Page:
Ryan Newman returns to Roush Fenway Racing’s No. 6 Ford for his third season with the team. The 18-time NASCAR Cup Series winner will enter his 20th season of full-time racing.
Serving as the veteran voice at the team, Newman still has a reputation of being a fierce and tough competitor on track.
A Look Back
Newman’s 2020 unfortunately got off to a frightening start. After looking to be in position to score victory in the Daytona 500, Newman was spun after contact with Ryan Blaney coming to the line. The impact into the wall flipped Newman’s car before being slammed into at full speed by Corey LaJoie. The NASCAR world watched in stunned silence as the flaming wreckage of No. 6 slid down the track.
Due to his injuries sustained in the crash, Newman was on the sidelines for the next three races, with Ross Chastain piloting the No. 6 in his place. However, Newman was able to return to racing come Darlington Raceway following the COVID-19 shutdown, which gave him ample time to recover.
Nonetheless, he went on score far fewer top fives and top 10s than he did in 2019. Despite finishing off the rest of the year, Newman only logged two top 10s, with a season-best finish of sixth at the fall Talladega Superspeedway race. While it’s uncertain if it was the lackluster Roush cars or a lasting issue from the Daytona crash, his uncharacteristic struggles came as a surprise to many.
One major positive was the amount of new sponsors RFR was able to bring to Newman’s team. Adding sponsors Guaranteed Rate, Castrol Motor Oil, Roman, Progressive, Hy-Vee and Koch Industries to the team, the No. 6 seemed to have so many sponsors that the car was always changing its paint scheme every week.
But while the car might’ve looked good on track, the season results were average, to say the least. Come the finale at Phoenix Raceway, Newman finished the year with an average finish of 20th, a substantial drop from 2019 (14.6).
2020 showed that Newman is still fairly strong at superspeedways Talladega and Daytona, with both of his top 10s coming at the tracks. His 2019 stats also showcased his prowess on such tracks, scoring top 10s in three of the four races and being edged out by a fraction of a second for the win by Ryan Blaney at the fall Talladega race that year.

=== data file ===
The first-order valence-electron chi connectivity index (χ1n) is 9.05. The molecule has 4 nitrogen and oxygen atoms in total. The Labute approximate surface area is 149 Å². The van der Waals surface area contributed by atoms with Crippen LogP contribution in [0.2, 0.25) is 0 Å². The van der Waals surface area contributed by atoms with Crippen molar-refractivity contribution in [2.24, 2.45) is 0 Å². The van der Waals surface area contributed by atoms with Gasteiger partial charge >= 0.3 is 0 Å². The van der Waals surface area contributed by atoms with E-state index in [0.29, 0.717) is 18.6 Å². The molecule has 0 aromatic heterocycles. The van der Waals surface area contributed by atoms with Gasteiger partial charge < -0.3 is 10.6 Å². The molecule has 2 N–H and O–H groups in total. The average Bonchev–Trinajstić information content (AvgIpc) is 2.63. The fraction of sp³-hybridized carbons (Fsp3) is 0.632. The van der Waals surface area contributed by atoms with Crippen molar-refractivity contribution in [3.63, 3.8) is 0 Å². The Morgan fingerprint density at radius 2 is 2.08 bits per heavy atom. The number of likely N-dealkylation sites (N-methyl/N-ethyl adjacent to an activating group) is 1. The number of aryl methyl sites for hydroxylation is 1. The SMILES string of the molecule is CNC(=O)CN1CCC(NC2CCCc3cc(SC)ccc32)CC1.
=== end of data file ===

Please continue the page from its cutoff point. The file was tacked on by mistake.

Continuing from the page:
Another venue Newman could sneak one out could be the short tracks. He has nine wins coming at tracks 1 mile and under (50% of all his wins in Cup). Standout venues look to be New Hampshire Motor Speedway, Dover International Speedway and Phoenix, all locations at which Newman has won multiple times, including his most last points-paying win (Phoenix in 2017).
He has also proven himself to be quite serviceable at Sonoma Raceway, scoring a total of eight top 10s and best finish of second in 2006. With 2021 have a record number of road courses on the schedule, look for Newman to take advantage of his experience to possibly sneak out a win at Sonoma, Watkins Glen International or Road America.
Finally, Newman has also shown muscle at larger tracks like Auto Club Speedway and Michigan International Speedway. Michigan has been a kind place to Newman, as he has two wins and another eight top 10s at the 2-mile speedway. The high speeds of the track seem to suit Newman’s driving style, as even last season he was able to run comfortably just outside the top 10s.
While 2020 served a recovery year for Newman, 2021 will look to be the season he returns to his 2019 magic. He is able to drive the wheels off of anything he races, known as one of the toughest people to pass out on track.
The season will open at Newman’s redemption race, the Daytona 500. After being so close to his second 500 victory but finishing the race on fire and upside down, I can’t imagine Newman won’t race extra hard to try to score what could be a true Cinderella victory.
It’s be unlikely that Newman will make a legit run at the championship, but a top-15 or top-20 points finish is a realistic goal for the team. It’s unclear how many years Newman will have left a RFR or even in NASCAR in general, but the main goal of winning is still there. While he might not be the Newman of 2003-2008, he is still one of NASCAR’s most experienced racers. That said, they say a driver is always learning, and for Newman, being paired with teammate Chris Buescher allows him to learn just much from Buescher as he learns from Newman.
Anything can happen in NASCAR, and Jack Roush and his organization will to reignite the spark that has been missing from the team since the departure of Carl Edwards. Keep your eyes peeled on the superspeedways and short tracks, as Newman will look to make some noise and capture the magic the team once had.
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